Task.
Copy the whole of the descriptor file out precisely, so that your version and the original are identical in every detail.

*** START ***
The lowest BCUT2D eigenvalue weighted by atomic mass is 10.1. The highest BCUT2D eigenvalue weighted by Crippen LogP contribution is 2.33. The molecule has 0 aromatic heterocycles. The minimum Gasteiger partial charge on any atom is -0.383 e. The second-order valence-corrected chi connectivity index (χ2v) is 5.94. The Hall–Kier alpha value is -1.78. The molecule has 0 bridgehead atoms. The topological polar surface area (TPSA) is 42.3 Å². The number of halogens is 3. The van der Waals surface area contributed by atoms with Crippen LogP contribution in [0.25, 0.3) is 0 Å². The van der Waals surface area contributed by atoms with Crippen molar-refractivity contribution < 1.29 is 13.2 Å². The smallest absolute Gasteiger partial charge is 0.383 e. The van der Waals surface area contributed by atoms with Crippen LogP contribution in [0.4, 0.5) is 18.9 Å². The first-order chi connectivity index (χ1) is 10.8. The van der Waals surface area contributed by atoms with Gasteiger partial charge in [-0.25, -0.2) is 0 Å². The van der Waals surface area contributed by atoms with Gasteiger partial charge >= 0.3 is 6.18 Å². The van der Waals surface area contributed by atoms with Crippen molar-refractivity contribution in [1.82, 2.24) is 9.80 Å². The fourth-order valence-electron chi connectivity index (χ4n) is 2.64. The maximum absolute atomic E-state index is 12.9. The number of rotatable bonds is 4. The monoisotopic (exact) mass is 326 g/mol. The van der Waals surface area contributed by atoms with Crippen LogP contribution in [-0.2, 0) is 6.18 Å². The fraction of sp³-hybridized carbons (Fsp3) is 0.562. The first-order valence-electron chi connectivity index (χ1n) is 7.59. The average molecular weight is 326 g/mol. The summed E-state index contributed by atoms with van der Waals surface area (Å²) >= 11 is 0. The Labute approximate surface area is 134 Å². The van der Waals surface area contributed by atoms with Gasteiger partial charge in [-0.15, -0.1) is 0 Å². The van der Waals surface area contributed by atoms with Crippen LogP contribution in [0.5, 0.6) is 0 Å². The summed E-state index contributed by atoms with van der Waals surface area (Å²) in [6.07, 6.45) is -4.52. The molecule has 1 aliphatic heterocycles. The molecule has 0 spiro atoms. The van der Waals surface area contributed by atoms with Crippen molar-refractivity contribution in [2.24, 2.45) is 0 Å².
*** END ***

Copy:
The lowest BCUT2D eigenvalue weighted by atomic mass is 10.1. The highest BCUT2D eigenvalue weighted by Crippen LogP contribution is 2.33. The molecule has 0 aromatic heterocycles. The minimum Gasteiger partial charge on any atom is -0.383 e. The second-order valence-corrected chi connectivity index (χ2v) is 5.94. The Hall–Kier alpha value is -1.78. The molecule has 0 bridgehead atoms. The topological polar surface area (TPSA) is 42.3 Å². The number of halogens is 3. The van der Waals surface area contributed by atoms with Crippen LogP contribution in [0.25, 0.3) is 0 Å². The van der Waals surface area contributed by atoms with Crippen molar-refractivity contribution < 1.29 is 13.2 Å². The smallest absolute Gasteiger partial charge is 0.383 e. The van der Waals surface area contributed by atoms with Crippen LogP contribution in [0.4, 0.5) is 18.9 Å². The first-order chi connectivity index (χ1) is 10.8. The van der Waals surface area contributed by atoms with Gasteiger partial charge in [-0.25, -0.2) is 0 Å². The van der Waals surface area contributed by atoms with Gasteiger partial charge >= 0.3 is 6.18 Å². The van der Waals surface area contributed by atoms with Crippen molar-refractivity contribution in [1.82, 2.24) is 9.80 Å². The fourth-order valence-electron chi connectivity index (χ4n) is 2.64. The maximum absolute atomic E-state index is 12.9. The number of rotatable bonds is 4. The monoisotopic (exact) mass is 326 g/mol. The van der Waals surface area contributed by atoms with Crippen LogP contribution in [-0.2, 0) is 6.18 Å². The fraction of sp³-hybridized carbons (Fsp3) is 0.562. The first-order valence-electron chi connectivity index (χ1n) is 7.59. The average molecular weight is 326 g/mol. The summed E-state index contributed by atoms with van der Waals surface area (Å²) >= 11 is 0. The Labute approximate surface area is 134 Å². The van der Waals surface area contributed by atoms with Gasteiger partial charge in [-0.15, -0.1) is 0 Å². The van der Waals surface area contributed by atoms with Crippen LogP contribution in [0.5, 0.6) is 0 Å². The summed E-state index contributed by atoms with van der Waals surface area (Å²) in [6.07, 6.45) is -4.52. The molecule has 1 aliphatic heterocycles. The molecule has 0 spiro atoms. The van der Waals surface area contributed by atoms with Crippen molar-refractivity contribution in [2.24, 2.45) is 0 Å².